On August 28, 1977, information was filed in the Superior Court of Maricopa County, charging the defendant-appellant, Robert Lopez, with petty theft allegedly occurring on August 9, 1977, with a prior conviction in violation of A.R.S. §§ 13-661, 13-663, 13-671(B), 13-1647, and 13-1649. Thereafter on January 11, 1978, Lopez entered into a plea agreement with the state, and pleaded guilty to the crime of petty theft with a prior conviction. The trial court accepted the plea and entered judgment against Lopez. The court suspended sentence for four years and placed Lopez on probation on the condition that he serve 90 days in the Maricopa County Jail. Appeal was timely filed and we have jurisdiction pursuant to 17A A.R.S. Rules of the Supreme Court, rule 47(e).
The sole issue in this case concerns the chronological relationship of the prior conviction to the petty theft that occurred on August 9, 1977. The guilty plea in the prior conviction was entered on July 15, 1977, but the official judgment of guilt to the prior felony was not entered until August 12, 1977, three days after the petty theft took place. Nevertheless, the state argues that the entry of the guilty plea is sufficient for the purposes of the enhanced punishment statute, A.R.S. § 13-1649. We disagree.
The statute mandates that "[a] person who, having been previously convicted. . . commits any crime after such conviction, shall be punished upon conviction of such subsequent offense as follows . . ." A.R.S. § 13-1649(A) (emphasis added). The statute further provides for substitution of the punishments prescribed therein for those prescribed for a first offense. A.R.S. § 13-1649(B). Thus, our construction of the word "conviction" will determine the applicability of A.R.S. § 13-1649 to the instant case.
The definition of the word "conviction" varies among jurisdictions and according to the purpose for which its definition is sought. United States v. Cody, 529 F.2d 564, 566 (8th Cir. 1976). In Arizona, for instance, the verdict of a jury before judgment may be admitted for impeachment purposes. State v. Reyes, 99 Ariz. 257, 265, 408 P.2d 400, 405 (1965). We held in State v. Robison, 99 Ariz. 241, 247, 408 P.2d 29, 33 (1965), that a defendant in a robbery prosecution had suffered a former conviction for receiving stolen property though sentence for the latter offense had been suspended. On the other hand, where the defendant admitted on the witness stand that he had been convicted of a prior felony, but the court neglected to enter formal judgment of guilt for the prior conviction while entering judgment of guilt against the defendant for the subsequent offense, the enhanced punishment could not be imposed. State v. McGriff, 7 Ariz. App. 498, 441 P.2d 264 (1968). The court stated: "For an adjudication there must be some pronouncement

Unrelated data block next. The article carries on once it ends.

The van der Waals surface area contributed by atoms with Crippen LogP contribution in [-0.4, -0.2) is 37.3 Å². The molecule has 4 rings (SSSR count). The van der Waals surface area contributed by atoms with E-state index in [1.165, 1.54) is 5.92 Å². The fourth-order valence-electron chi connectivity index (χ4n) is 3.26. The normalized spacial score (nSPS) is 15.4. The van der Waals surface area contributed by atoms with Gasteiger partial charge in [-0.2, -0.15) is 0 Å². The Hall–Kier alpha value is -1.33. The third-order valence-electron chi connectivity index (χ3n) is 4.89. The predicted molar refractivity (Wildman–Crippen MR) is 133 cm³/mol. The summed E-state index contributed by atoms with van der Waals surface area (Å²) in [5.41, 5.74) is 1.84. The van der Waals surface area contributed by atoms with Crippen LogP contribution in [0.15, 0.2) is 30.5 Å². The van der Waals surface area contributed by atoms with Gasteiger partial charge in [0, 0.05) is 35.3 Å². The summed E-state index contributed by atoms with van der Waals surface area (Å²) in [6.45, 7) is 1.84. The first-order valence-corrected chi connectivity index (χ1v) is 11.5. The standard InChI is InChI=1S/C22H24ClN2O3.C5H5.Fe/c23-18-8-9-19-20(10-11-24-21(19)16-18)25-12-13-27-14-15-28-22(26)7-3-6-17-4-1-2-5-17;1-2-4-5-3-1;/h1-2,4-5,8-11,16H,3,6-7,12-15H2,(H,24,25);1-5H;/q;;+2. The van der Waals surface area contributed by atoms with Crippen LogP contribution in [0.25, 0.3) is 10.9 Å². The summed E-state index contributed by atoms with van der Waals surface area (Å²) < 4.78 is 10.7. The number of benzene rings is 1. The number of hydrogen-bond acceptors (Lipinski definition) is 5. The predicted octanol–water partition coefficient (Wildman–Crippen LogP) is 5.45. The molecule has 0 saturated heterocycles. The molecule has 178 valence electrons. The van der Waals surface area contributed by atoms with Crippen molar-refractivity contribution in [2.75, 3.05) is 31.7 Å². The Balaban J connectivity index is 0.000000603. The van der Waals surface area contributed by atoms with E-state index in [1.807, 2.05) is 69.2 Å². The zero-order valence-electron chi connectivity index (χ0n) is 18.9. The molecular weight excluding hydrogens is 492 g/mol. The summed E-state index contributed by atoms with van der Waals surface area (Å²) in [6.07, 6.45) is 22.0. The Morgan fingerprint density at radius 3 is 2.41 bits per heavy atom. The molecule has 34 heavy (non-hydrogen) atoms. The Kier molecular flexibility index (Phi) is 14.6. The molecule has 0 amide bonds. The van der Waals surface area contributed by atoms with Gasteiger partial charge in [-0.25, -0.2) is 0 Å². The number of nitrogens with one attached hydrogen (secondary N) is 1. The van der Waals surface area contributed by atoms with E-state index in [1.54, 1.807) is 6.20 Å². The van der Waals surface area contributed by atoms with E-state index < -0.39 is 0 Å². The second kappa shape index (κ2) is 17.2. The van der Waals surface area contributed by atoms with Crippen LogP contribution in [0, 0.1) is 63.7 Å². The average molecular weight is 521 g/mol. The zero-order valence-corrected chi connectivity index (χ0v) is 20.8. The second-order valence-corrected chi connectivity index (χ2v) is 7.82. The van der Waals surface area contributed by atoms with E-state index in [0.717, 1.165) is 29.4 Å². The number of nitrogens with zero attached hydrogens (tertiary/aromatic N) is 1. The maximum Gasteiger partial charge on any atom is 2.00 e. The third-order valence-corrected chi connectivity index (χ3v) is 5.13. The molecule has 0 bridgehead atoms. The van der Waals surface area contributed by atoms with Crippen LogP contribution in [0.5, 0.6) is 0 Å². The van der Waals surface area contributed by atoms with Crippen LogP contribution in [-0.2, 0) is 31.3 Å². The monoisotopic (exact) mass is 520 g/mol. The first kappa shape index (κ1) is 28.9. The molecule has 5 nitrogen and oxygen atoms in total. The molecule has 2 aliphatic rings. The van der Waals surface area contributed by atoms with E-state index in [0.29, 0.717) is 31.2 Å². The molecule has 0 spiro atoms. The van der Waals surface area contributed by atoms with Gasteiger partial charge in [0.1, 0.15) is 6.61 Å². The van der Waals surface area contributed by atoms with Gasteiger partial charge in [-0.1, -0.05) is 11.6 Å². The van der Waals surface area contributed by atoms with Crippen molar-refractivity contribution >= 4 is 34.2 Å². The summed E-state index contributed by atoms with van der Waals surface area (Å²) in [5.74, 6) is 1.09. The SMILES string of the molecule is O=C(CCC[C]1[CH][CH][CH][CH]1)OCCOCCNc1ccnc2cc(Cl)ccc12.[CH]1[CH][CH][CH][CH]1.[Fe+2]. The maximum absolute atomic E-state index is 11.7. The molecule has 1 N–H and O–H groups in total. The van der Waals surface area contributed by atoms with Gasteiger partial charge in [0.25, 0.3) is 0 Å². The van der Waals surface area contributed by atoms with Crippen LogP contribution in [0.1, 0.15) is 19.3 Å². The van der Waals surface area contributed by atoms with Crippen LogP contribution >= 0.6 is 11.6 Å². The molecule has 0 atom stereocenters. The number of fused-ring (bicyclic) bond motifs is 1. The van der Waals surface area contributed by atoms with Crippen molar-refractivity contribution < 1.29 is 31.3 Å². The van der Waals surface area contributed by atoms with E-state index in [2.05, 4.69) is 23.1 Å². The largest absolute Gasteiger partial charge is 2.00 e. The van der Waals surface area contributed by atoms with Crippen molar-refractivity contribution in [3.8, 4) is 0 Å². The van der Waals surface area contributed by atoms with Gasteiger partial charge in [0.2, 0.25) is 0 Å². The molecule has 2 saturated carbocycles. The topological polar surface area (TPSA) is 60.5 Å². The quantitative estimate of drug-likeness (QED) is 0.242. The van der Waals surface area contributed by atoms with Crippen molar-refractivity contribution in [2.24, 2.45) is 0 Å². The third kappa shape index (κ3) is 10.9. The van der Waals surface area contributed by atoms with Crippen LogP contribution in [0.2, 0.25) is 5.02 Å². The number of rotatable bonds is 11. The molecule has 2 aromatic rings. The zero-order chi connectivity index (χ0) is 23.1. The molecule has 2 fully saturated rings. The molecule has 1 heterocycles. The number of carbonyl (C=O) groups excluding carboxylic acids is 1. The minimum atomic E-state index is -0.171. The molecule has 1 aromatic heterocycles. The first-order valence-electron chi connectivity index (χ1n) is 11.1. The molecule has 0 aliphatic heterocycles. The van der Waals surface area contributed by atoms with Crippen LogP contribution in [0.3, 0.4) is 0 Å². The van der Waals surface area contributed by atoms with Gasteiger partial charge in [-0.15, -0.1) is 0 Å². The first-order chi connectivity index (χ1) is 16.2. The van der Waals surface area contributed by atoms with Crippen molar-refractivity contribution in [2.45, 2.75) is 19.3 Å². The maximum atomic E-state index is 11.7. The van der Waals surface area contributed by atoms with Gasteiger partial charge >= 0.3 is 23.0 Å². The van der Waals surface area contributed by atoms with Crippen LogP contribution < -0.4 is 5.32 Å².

made by the judge in open court . . . ." Id. at 506, 441 P.2d at 272.
Although the statutory construction of the word "conviction" in the enhanced punishment or habitual criminal statute is a case of first impression for Arizona, this issue has been much litigated elsewhere. E. g., 24B C.J.S. Criminal Law § 1960 (1962); Annot., 24 A.L.R.2d 1247 (1952). The authorities uniformly agree that commission of the prior offense must precede commission of the principal offense. They differ, however, on whether a prior conviction, as distinguished from commission of the offense, must precede the subsequent offense in order to increase the punishment. Some states have construed conviction to include pleas of guilty or nolo contendere. E. g., State v. Kramer, 235 N.W.2d 114 (Iowa 1975); Ellsworth v. State, 258 Wis. 636, 46 N.W.2d 746 (1951). Others have based their decision on the literal language of their statute which employs the term "offense" instead of "conviction." E. g., Strode v. State, 259 Ark. 859, 861, 537 S.W.2d 162, 164 (1976). The latter cases are inapplicable to the case at bar because our legislature has chosen to make convictions the yardstick for enhanced punishment.
In our survey of the construction of enhanced punishment statutes, we find persuasive those cases holding that there is no conviction under a habitual criminal statute until there has been a judgment of conviction. E. g., Gonzalez v. United States, 224 F.2d 431 (1st Cir. 1955), cert. denied, 356 U.S. 913, 78 S.Ct. 672, 2 L.Ed.2d 586 (1958). Such a rule is not only easily administered by the trial courts but fully recognizes the highly penal nature of a statute providing for severer punishment on conviction of a second offense.
The case is remanded for the entry of a judgment of conviction for petty theft, and for resentencing.